RM: “The bands both share similar sensibilities in a superficial sort of way, yet the music of both bands remains extremely different.”
I would guess Sparks fans skew older than FF fans so this makes for an interesting age mix?
AK: “True and I think there is some crossover. There will be a conservative if small element of both of our fan bases that won’t like the idea at all. But we both feel you can never makes music to satisfy the most conservative members of your fan base; otherwise you’d end up making very conservative music which nobody really wants to do. Plus I think doubters will come around eventually.”
The album was recorded during an intense 15-day period. How did the actual songwriting work? Did you use Skype or what?
AK: “We didn’t write anything in the same room together. We spent a fair bit of time on arrangements and rehearsals but for the most part the songwriting happened thousands of miles apart in L.A. and Glasgow. So that was a new way of working for all of us. Sometimes a complete song would be sent over, sometimes it would just be a piece of music or some lyrics. But we had spent some time hanging out with the Sparks guys so we knew we all got along, which helped. Plus about halfway through the songwriting we were playing a show in Los Angeles and we went round to Russell’s house and were able to review some of the songs.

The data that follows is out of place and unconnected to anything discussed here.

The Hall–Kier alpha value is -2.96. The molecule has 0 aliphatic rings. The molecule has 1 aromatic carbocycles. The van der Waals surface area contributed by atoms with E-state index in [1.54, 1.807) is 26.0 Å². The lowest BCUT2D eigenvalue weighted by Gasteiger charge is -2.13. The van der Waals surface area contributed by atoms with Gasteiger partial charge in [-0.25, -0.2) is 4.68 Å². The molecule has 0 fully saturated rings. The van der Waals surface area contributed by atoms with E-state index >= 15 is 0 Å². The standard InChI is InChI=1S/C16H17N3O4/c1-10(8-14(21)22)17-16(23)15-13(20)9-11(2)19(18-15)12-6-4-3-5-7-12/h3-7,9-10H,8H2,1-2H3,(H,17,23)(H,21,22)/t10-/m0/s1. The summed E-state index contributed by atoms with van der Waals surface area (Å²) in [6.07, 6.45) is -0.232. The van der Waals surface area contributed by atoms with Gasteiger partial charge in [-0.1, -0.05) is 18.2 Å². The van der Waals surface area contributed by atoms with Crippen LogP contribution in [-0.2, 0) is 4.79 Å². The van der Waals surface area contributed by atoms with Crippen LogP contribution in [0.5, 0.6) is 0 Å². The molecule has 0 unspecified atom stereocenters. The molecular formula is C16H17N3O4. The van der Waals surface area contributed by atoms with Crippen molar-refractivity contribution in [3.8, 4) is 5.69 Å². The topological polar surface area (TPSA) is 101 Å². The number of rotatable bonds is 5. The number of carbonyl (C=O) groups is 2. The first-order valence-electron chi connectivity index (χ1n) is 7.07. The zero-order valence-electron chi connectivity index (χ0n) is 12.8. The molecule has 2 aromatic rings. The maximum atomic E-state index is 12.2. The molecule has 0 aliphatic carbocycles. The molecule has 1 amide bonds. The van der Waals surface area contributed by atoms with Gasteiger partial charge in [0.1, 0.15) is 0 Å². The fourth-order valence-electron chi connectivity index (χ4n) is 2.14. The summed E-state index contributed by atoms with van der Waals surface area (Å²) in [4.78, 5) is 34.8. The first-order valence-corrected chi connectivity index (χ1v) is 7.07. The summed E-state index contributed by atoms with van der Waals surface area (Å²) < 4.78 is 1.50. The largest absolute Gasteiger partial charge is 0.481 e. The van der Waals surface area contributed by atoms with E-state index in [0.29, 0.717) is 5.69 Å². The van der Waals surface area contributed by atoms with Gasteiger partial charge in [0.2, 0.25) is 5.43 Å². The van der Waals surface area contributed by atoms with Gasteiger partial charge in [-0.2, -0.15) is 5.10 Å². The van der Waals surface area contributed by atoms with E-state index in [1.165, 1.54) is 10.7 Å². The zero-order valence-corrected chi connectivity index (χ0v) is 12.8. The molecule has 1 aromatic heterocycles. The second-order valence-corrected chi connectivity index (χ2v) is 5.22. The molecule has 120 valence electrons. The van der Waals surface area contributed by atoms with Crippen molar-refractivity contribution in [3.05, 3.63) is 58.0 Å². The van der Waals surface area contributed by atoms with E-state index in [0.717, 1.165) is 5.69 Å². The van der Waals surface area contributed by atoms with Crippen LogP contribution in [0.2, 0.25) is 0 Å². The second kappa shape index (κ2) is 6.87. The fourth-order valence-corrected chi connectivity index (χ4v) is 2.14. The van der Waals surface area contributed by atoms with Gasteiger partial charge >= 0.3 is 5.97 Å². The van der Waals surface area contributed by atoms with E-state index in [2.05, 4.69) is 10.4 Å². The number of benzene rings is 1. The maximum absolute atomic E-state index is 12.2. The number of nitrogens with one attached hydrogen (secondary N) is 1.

“The moment when it really came alive was when we were rehearsing the songs and got to hear all six people playing live. It’s one thing having a good song but it’s quite another bringing it to life in performance. We kept that excitement and took it into the studio, so the recording really is the sound of six people playing together. Ron on the grand piano, me and (FF’s) Nick McCarthy jumping between keyboards and guitars, me singing, Russell singing and Paul Thomson and Bob Hardy on drums and bass. I mean, it’s such a strange project – 10 years talking about it, a year-and-a-half sending songs back and forth and then recording a total of 18 songs in 15 days with 12 making it on the album.”